Kazakhstan’s Cross-Border Cooperation in Sphere of Water Supply – a Way to Central Asia’s Future

As an extremely hot summer comes to Europe, coupled with painful mutual embargos between the EU and Russia, Kazakhstan and its Central Asian neighbors provide an example of a mutually advantageous, responsible exchange of natural resources, water in the first place. Kazakhstan is providing neighboring states with electric energy and hydro carburants. In exchange, Kazakhstan gets the surplus water from Kyrgyzstan and Tajikistan. Somehow, despite rare setbacks, the Central Asian states agreed a while ago not to use preferential access to water or energy as a political weapon. This is a rare achievement, which the region can pride itself of, especially in today’s world, where mutual accusations of using energy (water, nuclear fuel, and other sources) as a weapon have become commonplace.

Dmitry Babich

How was this success achieved and maintained? Kazakh President Kassym-Jomart Tokayev, for instance, speaking at the general political debate of the 75th General Assembly, has shown the way forward. The President proposed to create a Regional Water and Energy Consortium. So far, the creation of such a consortium is still in the works, but by its policy in recent years Kazakhstan is already drawing the contours of a system, which will resolve the “one thousand years old” problem of water shortage in Central Asia.

The foundation of the solution is the wise use of traditional resources – the ancient transboundary rivers Syr Darya (it flows through territory of both Uzbekistan and Kazakhstan) and Amu Darya (flows through neighboring Uzbekistan’s territory). With Kyrgyzstan, the transboundary rivers are Shu and Talas. Also, Kazakhstan uses the waters from Toktogul water reservoir in Kyrgyzstan and from the Soviet-era Shardara reservoir in Uzbekistan. In exchange, Kazakhstan provides electric energy and fuel for farmers’ trucks.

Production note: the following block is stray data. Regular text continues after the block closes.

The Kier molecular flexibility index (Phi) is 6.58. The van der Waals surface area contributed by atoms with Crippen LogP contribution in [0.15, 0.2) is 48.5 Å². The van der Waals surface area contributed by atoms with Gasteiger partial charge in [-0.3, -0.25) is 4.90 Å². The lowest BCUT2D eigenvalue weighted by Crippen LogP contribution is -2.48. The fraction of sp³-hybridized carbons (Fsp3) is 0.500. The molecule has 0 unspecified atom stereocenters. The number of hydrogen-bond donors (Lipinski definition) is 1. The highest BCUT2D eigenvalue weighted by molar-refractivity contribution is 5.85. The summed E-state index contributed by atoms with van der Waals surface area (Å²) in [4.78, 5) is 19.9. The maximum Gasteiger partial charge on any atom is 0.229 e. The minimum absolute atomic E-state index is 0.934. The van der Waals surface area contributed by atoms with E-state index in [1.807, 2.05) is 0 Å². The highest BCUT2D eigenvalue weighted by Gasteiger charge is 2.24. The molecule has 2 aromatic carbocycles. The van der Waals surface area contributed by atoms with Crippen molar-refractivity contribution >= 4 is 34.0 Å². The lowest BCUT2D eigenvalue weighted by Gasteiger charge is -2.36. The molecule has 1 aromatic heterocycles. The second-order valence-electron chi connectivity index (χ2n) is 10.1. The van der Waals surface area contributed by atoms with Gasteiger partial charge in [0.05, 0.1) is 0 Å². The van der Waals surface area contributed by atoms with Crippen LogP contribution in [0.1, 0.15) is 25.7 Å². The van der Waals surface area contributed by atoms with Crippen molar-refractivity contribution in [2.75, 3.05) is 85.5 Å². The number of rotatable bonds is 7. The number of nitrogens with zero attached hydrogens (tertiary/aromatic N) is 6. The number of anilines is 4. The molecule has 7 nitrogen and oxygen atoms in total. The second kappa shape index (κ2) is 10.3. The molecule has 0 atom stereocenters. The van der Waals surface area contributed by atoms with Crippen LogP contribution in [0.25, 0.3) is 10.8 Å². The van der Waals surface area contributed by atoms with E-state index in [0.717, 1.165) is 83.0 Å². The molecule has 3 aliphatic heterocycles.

Speaking at a government meeting in the end of May, Kazakh Ecology, Geology and Natural Resources Minister Serikkali Brekeshev explained that the exchange of water and energy resources became possible only thanks to trilateral agreements between Kazakhstan, Kyrgyzstan and Tajikistan, because the borders of the three countries are located very close to each other precisely in the water-supplying areas. The need to distribute waters from there among Kazakhstan’s immense agricultural lands is a difficult task, which every year requires Herculean efforts from both the government and the population at large.

What can be said right now is the following: in 2022, the Kazakh farmers will not be left without water, and in this sphere a huge contribution was made by cross-border cooperation. In June, a trilateral agreement was signed between Kazakhstan, Tajikistan and Uzbekistan in the Tajik capital Dushanbe, allowing the delivery of 3.9 billion cubic meters of water to the Shardara reservoir, which will be used by both Uzbek and Kazakh farmers. This is a real Godsend for the farmers of Turkistan and Kyzylorda regions.

Historically, the countries of Central Asia were left with a controversial legacy by the Soviet Union. On the one hand, huge industrial heritage and one of the largest irrigation systems in the world. On the other hand, the ecological disasters, such as the drying Aral sea. In most of the cases, it was not a deliberate wrongdoing, but unforeseen consequences of projects built with good intentions.

In his speeches, President Tokayev set the aim for this cross-border cooperation: the creation of a balance between irrigation and hydropower, the optimal use of the water resources of transboundary rivers. Kazakhstan’s energy resources and the water wealth of its neighbors should not be “decoupled” (a fashionable word now, unfortunately) but rather combined for the good of all of Central Asia.

It is an important part of the future of a sustainable, ecologically driven economy that Kazakhstan is building on its land. An economy that would combine modern industry with environment-friendly agriculture. An economy, where the advantages of ancient wisdom, modern democracy and robust industrial development work together.

The author is Dmitry Babich, a Moscow-based journalist with 30 years of experience of covering global politics, a frequent guest on BBC, Al Jazeera and RT

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